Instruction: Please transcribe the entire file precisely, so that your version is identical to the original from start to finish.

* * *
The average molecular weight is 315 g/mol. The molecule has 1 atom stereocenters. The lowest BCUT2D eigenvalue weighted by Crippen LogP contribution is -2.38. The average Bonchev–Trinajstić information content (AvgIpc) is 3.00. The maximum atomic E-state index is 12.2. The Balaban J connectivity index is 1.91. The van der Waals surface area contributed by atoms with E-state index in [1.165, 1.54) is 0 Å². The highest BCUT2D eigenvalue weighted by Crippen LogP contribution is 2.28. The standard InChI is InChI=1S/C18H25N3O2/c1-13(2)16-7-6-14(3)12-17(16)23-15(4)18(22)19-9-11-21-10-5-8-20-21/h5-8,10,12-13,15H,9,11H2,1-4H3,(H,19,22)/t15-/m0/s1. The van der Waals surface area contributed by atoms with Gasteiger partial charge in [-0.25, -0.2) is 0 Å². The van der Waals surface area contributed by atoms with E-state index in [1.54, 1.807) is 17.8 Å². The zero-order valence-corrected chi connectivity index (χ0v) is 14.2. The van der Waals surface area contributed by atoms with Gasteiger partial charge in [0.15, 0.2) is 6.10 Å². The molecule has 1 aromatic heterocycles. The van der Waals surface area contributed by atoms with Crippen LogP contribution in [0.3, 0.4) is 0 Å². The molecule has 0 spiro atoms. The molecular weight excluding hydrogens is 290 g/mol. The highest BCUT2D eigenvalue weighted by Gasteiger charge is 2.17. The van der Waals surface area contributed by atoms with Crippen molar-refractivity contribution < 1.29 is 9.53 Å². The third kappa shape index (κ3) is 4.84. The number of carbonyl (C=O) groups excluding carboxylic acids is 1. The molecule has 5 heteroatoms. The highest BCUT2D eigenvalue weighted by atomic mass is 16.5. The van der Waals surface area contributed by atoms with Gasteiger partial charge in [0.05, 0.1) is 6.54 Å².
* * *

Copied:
The average molecular weight is 315 g/mol. The molecule has 1 atom stereocenters. The lowest BCUT2D eigenvalue weighted by Crippen LogP contribution is -2.38. The average Bonchev–Trinajstić information content (AvgIpc) is 3.00. The maximum atomic E-state index is 12.2. The Balaban J connectivity index is 1.91. The van der Waals surface area contributed by atoms with E-state index in [1.165, 1.54) is 0 Å². The highest BCUT2D eigenvalue weighted by Crippen LogP contribution is 2.28. The standard InChI is InChI=1S/C18H25N3O2/c1-13(2)16-7-6-14(3)12-17(16)23-15(4)18(22)19-9-11-21-10-5-8-20-21/h5-8,10,12-13,15H,9,11H2,1-4H3,(H,19,22)/t15-/m0/s1. The van der Waals surface area contributed by atoms with Gasteiger partial charge in [-0.25, -0.2) is 0 Å². The van der Waals surface area contributed by atoms with E-state index in [1.54, 1.807) is 17.8 Å². The zero-order valence-corrected chi connectivity index (χ0v) is 14.2. The van der Waals surface area contributed by atoms with Gasteiger partial charge in [0.15, 0.2) is 6.10 Å². The molecule has 1 aromatic heterocycles. The van der Waals surface area contributed by atoms with Crippen LogP contribution in [0.3, 0.4) is 0 Å². The molecule has 0 spiro atoms. The molecular weight excluding hydrogens is 290 g/mol. The highest BCUT2D eigenvalue weighted by Gasteiger charge is 2.17. The van der Waals surface area contributed by atoms with Crippen molar-refractivity contribution < 1.29 is 9.53 Å². The third kappa shape index (κ3) is 4.84. The number of carbonyl (C=O) groups excluding carboxylic acids is 1. The molecule has 5 heteroatoms. The highest BCUT2D eigenvalue weighted by atomic mass is 16.5. The van der Waals surface area contributed by atoms with Gasteiger partial charge in [0.05, 0.1) is 6.54 Å².